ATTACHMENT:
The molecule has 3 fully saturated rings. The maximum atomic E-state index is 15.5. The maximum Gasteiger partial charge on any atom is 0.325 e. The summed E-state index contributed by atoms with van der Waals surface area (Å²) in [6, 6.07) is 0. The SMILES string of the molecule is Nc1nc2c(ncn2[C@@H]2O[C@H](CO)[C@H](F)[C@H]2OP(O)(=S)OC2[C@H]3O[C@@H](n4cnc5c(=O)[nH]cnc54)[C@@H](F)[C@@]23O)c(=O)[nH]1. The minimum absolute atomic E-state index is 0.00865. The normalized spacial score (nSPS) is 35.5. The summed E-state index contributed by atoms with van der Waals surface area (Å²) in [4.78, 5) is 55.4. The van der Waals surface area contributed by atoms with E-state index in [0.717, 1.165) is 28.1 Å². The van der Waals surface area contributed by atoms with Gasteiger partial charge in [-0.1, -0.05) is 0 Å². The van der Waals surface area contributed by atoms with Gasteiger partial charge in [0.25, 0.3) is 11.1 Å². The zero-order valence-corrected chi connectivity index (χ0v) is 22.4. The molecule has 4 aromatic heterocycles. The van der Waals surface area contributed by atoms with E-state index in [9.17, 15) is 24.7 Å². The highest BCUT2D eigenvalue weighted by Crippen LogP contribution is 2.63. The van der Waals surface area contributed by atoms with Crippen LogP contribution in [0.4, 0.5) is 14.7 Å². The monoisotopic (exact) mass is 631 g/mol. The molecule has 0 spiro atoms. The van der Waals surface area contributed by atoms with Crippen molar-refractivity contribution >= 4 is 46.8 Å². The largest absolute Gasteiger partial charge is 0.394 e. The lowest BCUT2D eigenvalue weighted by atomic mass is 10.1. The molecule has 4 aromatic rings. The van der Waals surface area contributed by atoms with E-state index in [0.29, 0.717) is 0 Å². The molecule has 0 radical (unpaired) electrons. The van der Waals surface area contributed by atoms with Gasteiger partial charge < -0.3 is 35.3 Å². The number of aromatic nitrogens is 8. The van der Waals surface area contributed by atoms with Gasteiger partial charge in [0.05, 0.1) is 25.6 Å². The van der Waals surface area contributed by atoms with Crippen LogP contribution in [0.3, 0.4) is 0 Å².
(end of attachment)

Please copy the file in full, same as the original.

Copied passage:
The molecule has 3 fully saturated rings. The maximum atomic E-state index is 15.5. The maximum Gasteiger partial charge on any atom is 0.325 e. The summed E-state index contributed by atoms with van der Waals surface area (Å²) in [6, 6.07) is 0. The SMILES string of the molecule is Nc1nc2c(ncn2[C@@H]2O[C@H](CO)[C@H](F)[C@H]2OP(O)(=S)OC2[C@H]3O[C@@H](n4cnc5c(=O)[nH]cnc54)[C@@H](F)[C@@]23O)c(=O)[nH]1. The minimum absolute atomic E-state index is 0.00865. The normalized spacial score (nSPS) is 35.5. The summed E-state index contributed by atoms with van der Waals surface area (Å²) in [4.78, 5) is 55.4. The van der Waals surface area contributed by atoms with E-state index in [0.717, 1.165) is 28.1 Å². The van der Waals surface area contributed by atoms with Gasteiger partial charge in [-0.1, -0.05) is 0 Å². The van der Waals surface area contributed by atoms with Gasteiger partial charge in [0.25, 0.3) is 11.1 Å². The zero-order valence-corrected chi connectivity index (χ0v) is 22.4. The molecule has 4 aromatic heterocycles. The van der Waals surface area contributed by atoms with E-state index in [9.17, 15) is 24.7 Å². The highest BCUT2D eigenvalue weighted by Crippen LogP contribution is 2.63. The van der Waals surface area contributed by atoms with Crippen LogP contribution in [0.4, 0.5) is 14.7 Å². The monoisotopic (exact) mass is 631 g/mol. The molecule has 0 spiro atoms. The van der Waals surface area contributed by atoms with Crippen molar-refractivity contribution >= 4 is 46.8 Å². The largest absolute Gasteiger partial charge is 0.394 e. The lowest BCUT2D eigenvalue weighted by atomic mass is 10.1. The molecule has 4 aromatic rings. The van der Waals surface area contributed by atoms with E-state index in [0.29, 0.717) is 0 Å². The molecule has 0 radical (unpaired) electrons. The van der Waals surface area contributed by atoms with Gasteiger partial charge < -0.3 is 35.3 Å². The number of aromatic nitrogens is 8. The van der Waals surface area contributed by atoms with Gasteiger partial charge in [0.05, 0.1) is 25.6 Å². The van der Waals surface area contributed by atoms with Crippen LogP contribution in [0.3, 0.4) is 0 Å².